Pool fires are formed when the flammable liquid accidentally spills on the ground or water and ignites. Pool fire is a kind of buoyancy-driven and diffusion flame. There have been many pool fire accidents caused during processing, handling and storing of liquid fuels in chemical and oil industries. Such kind of accidents causes enormous damage to property as well as the loss of lives. Pool fires are complex in nature due to the strong interaction among the combustion, heat and mass transfers and pyrolysis at the fuel surface. Moreover, the experimental study of such large complex fires involves fire safety issues and difficulties in performing experiments. In the present work, large eddy simulations are performed to study such complex fire scenarios using fire dynamic simulator. A 1 m diesel pool fire is considered for the studied cases, and diesel is chosen as it is most commonly involved fuel in fire accidents. Fire simulations are performed by specifying two different boundary conditions: one the fuel is in liquid state and pyrolysis model is invoked, and the other by assuming the fuel is initially in a vapor state and thereby prescribing the mass loss rate. A domain of size 11.2 m × 11.2 m × 7.28 m with uniform structured grid is chosen for the numerical simulations. Grid sensitivity analysis is performed, and a non-dimensional grid size of 12 corresponding to 8 cm grid size is considered. Flame properties like mass burning rate, irradiance, and time-averaged axial flame temperature profile are predicted. The predicted steady-state mass burning rate is 40 g/s and is within the uncertainty limits of the previously reported experimental data (39.4 g/s). Though the profile of the irradiance at a distance from the fire along the height is somewhat in line with the experimental data and the location of the maximum value of irradiance is shifted to a higher location. This may be due to the lack of sophisticated models for the species transportation along with combustion and radiation in the continuous zone. Furthermore, the axial temperatures are not predicted well (for any of the boundary conditions) in any of the zones. The present study shows that the existing models are not sufficient enough for modeling blended fuels like diesel. The predictions are strongly dependent on the experimental values of the soot yield. Future experiments are necessary for generalizing the soot yield for different fires.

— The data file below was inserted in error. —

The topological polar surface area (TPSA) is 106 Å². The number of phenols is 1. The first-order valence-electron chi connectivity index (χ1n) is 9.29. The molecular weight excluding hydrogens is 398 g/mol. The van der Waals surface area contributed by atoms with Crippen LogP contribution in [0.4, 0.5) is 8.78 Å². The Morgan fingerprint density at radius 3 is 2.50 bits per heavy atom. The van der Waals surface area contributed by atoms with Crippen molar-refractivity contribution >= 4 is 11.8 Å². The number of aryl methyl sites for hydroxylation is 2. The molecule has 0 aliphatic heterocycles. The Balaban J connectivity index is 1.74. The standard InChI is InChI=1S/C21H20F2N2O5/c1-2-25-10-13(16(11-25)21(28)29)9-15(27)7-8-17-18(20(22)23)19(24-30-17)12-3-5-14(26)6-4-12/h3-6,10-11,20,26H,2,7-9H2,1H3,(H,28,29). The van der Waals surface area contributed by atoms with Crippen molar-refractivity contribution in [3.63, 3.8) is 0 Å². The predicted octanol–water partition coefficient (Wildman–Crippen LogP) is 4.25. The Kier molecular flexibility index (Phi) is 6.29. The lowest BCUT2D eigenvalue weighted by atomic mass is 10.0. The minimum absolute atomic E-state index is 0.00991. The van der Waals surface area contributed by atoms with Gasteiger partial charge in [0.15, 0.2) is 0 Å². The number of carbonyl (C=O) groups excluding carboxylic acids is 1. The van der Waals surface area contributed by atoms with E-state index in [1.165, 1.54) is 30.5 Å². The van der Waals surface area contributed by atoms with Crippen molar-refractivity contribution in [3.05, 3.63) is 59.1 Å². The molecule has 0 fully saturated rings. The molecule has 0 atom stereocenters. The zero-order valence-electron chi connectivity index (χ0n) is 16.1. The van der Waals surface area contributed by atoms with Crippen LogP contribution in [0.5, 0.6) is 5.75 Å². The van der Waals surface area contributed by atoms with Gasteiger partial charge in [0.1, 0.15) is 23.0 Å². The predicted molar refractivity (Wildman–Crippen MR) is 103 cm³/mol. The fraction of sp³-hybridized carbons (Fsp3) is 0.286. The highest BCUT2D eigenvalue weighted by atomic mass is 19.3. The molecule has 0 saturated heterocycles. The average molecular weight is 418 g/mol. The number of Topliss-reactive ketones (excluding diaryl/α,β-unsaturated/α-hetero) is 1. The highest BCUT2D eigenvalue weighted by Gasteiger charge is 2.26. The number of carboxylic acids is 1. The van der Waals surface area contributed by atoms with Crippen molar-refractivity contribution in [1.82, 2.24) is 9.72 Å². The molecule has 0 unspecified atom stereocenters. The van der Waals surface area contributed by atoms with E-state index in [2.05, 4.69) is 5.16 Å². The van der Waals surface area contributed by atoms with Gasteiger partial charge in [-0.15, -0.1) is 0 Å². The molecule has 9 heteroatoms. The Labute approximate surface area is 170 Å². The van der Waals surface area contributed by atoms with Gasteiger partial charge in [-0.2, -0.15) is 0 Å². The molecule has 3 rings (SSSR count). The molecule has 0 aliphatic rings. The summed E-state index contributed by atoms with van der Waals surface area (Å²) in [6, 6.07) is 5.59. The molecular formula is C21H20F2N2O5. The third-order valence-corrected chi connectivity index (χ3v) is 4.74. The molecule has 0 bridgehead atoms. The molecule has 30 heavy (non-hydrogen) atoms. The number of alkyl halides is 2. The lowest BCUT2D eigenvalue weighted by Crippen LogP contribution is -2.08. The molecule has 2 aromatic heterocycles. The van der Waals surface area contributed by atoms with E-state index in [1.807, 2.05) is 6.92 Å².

Keywords: burning rate, fire accidents, fire dynamic simulator, pyrolysis

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16 Speciation of Iron(III) Oxide Nanoparticles and other Paramagnetic Intermediates during High-Temperature Oxidative Pyrolysis of 1-Methylnaphthalene

Authors: M. Paul Herring, Lavrent Khachatryan, Barry Dellinger

Abstract:

Low Temperature Matrix Isolation - Electron Paramagnetic Resonance (LTMI-EPR) Spectroscopy was utilized to identify the species of iron oxide nanoparticles generated during the oxidative pyrolysis of 1-methylnaphthalene (1-MN). The otherwise gas-phase reactions of 1-MN were impacted by a polypropylenimine tetra-hexacontaamine dendrimer complexed with iron(III) nitrate nonahydrate diluted in air under atmospheric conditions. The EPR fine structure of Fe (III)2O3 nanoparticles clusters, characterized by g-factors of 2.00, 2.28, 3.76 and 4.37 were detected on a cold finger maintained at 77K after accumulation over a multitude of experiments. Additionally, a high valence Fe(IV) paramagnetic intermediate and superoxide anion-radicals, O2•- adsorbed on nanoparticle surfaces in the form of Fe(IV)---O2•- were detected from the quenching area of Zone 1 in the gas-phase.

Keywords: cryogenic trapping, EPFRs, dendrimer, Fe2O3 doped silica, soot

Procedia PDF Downloads 275
15 On the Possibility of Real Time Characterisation of Ambient Toxicity Using Multi-Wavelength Photoacoustic Instrument

Authors: Tibor Ajtai, Máté Pintér, Noémi Utry, Gergely Kiss-Albert, Andrea Palágyi, László Manczinger, Csaba Vágvölgyi, Gábor Szabó, Zoltán Bozóki

Abstract: